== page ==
Utility death spirals and the future of energy

“Utility Death Spiral?” This provocative title jumped off the agenda page at the recent SRI Conference. What could that mean? Well, with a title like that, I knew I had to attend, though the session description’s litany of tech terms—gigawatts, levelized cost of energy, photovoltaic grid parity, net metering time of use—had my eyes going a little blurry. Spending an hour with a bunch of energy nerds turned out to be the standout presentation of the year for me.

A year ago, Amory Lovins and the team at Rocky Mountain Institute (RMI) released a report called “The Economics of Grid Defection” that highlighted the forces and timing that will drive commercial and residential electricity users to unplug from the grid. Lo and behold, the time is almost here that solar photovoltaic (PV) in combination with new battery technology is/will be cheaper than staying plugged in to the grid. Wow, that changes things! Ever since the initial boom in the 1970’s, PV systems with batteries have been only appropriate for far-off-grid folks, people who lived a mile or more from an electric line. But now, with the cost of PV panels dropping dramatically, coupled with the slow but accelerating reduction in the price of batteries, even someone living in a city house that’s already connected to the grid might choose to unplug. In some parts of Hawaii, the time has already passed—folks there are unplugging, not just to “go green” but to “save green.” In California and New York the report’s most optimistic scenarios suggest it could make economic sense to “defect from the grid” in as little as two years! In places with lower electric rates, including Kentucky and Texas, the time frame is much longer, though well within the thirty-year planning scope of electric utility infrastructure development.

A key factor that will drive “grid defection” is the ongoing monthly cost to stay connected to the utility and the grid. In our current net-metering model, once businesses and homeowners are generating sufficient electricity to cover their own use, then they are using the grid as a giant battery. When the sun is shining the PV system is pumping energy into the grid, and when it’s dark the user is pulling energy out. As the cost of using the grid as a battery increases and the prices for an actual, at-home battery system decreases, users start to look at using their own batteries to perform the same function. If it costs $10 a month to have the convenience of the grid, for example, but it only costs $5 a month to finance a battery pack at your house, well, you can see the appeal—especially if utility fees rise as their customer base shrinks.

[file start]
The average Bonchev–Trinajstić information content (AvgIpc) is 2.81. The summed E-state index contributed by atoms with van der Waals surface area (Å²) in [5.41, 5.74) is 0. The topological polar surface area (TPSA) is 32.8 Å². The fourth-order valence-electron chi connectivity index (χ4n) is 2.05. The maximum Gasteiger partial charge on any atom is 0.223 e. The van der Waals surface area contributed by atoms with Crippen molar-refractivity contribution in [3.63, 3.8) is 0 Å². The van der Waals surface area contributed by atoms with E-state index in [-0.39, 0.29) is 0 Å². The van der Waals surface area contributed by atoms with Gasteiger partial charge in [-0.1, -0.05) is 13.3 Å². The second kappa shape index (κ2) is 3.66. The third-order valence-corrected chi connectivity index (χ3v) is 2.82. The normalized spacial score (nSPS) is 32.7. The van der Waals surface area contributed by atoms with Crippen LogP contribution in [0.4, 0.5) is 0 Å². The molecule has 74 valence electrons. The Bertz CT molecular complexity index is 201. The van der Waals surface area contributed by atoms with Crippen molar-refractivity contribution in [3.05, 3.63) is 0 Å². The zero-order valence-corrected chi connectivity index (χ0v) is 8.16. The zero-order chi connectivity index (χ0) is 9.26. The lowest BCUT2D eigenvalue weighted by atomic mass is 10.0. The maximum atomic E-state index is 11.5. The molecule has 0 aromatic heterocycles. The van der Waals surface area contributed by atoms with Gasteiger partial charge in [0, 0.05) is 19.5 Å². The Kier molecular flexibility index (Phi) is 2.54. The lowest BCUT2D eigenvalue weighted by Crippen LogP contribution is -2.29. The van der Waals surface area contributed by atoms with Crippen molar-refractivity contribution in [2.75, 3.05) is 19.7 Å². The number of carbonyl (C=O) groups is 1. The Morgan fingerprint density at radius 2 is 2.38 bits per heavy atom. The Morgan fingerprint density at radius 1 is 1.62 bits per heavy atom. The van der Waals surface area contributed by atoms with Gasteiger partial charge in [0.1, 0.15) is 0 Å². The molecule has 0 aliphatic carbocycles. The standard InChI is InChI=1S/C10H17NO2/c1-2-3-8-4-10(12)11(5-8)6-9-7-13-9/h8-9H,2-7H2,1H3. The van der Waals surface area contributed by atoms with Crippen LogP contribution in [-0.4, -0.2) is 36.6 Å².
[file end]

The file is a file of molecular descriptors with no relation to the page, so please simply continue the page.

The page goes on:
What does all this mean for investors? Well, it’s clearly time to think carefully about being too heavily invested in electrical utilities. On the same panel, a representative of Barclays Bank summarized their recent report about what grid defection might mean for investors. The fear is that as more people pull the plug from the grid the fixed costs of electricity generation (e.g., transmission lines and long-term power contracts) will need to be spread out over fewer customers. This will make the cost of electricity for people still on the grid even more expensive, while PV and battery systems continue to drop in price, leading to even more people jumping ship from the utility. This positive feedback loop could bankrupt a utility, and hence the question: “utility death spiral?” In their report, Barclays actually downgraded several electric utility companies that they see as being particularly at risk for just this.